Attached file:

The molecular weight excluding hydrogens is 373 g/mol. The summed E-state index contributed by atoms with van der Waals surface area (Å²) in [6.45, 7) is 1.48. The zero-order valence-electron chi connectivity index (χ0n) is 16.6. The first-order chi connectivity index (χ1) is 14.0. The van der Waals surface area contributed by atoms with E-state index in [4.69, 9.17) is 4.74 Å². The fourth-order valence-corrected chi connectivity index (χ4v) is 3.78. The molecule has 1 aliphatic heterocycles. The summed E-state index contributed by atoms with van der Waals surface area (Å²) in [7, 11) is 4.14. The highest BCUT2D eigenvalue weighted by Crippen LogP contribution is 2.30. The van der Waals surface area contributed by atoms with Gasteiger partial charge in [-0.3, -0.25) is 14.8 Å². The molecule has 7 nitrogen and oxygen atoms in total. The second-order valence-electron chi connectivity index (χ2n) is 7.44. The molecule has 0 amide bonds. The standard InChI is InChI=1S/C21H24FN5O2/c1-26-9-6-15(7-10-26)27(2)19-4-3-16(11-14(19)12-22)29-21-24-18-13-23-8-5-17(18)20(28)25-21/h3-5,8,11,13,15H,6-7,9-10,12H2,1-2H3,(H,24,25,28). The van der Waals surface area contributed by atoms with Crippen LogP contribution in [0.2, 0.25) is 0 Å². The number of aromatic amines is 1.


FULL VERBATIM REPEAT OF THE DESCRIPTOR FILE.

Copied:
The molecular weight excluding hydrogens is 373 g/mol. The summed E-state index contributed by atoms with van der Waals surface area (Å²) in [6.45, 7) is 1.48. The zero-order valence-electron chi connectivity index (χ0n) is 16.6. The first-order chi connectivity index (χ1) is 14.0. The van der Waals surface area contributed by atoms with E-state index in [4.69, 9.17) is 4.74 Å². The fourth-order valence-corrected chi connectivity index (χ4v) is 3.78. The molecule has 1 aliphatic heterocycles. The summed E-state index contributed by atoms with van der Waals surface area (Å²) in [7, 11) is 4.14. The highest BCUT2D eigenvalue weighted by Crippen LogP contribution is 2.30. The van der Waals surface area contributed by atoms with Gasteiger partial charge in [-0.3, -0.25) is 14.8 Å². The molecule has 7 nitrogen and oxygen atoms in total. The second-order valence-electron chi connectivity index (χ2n) is 7.44. The molecule has 0 amide bonds. The standard InChI is InChI=1S/C21H24FN5O2/c1-26-9-6-15(7-10-26)27(2)19-4-3-16(11-14(19)12-22)29-21-24-18-13-23-8-5-17(18)20(28)25-21/h3-5,8,11,13,15H,6-7,9-10,12H2,1-2H3,(H,24,25,28). The van der Waals surface area contributed by atoms with Crippen LogP contribution in [0.2, 0.25) is 0 Å². The number of aromatic amines is 1.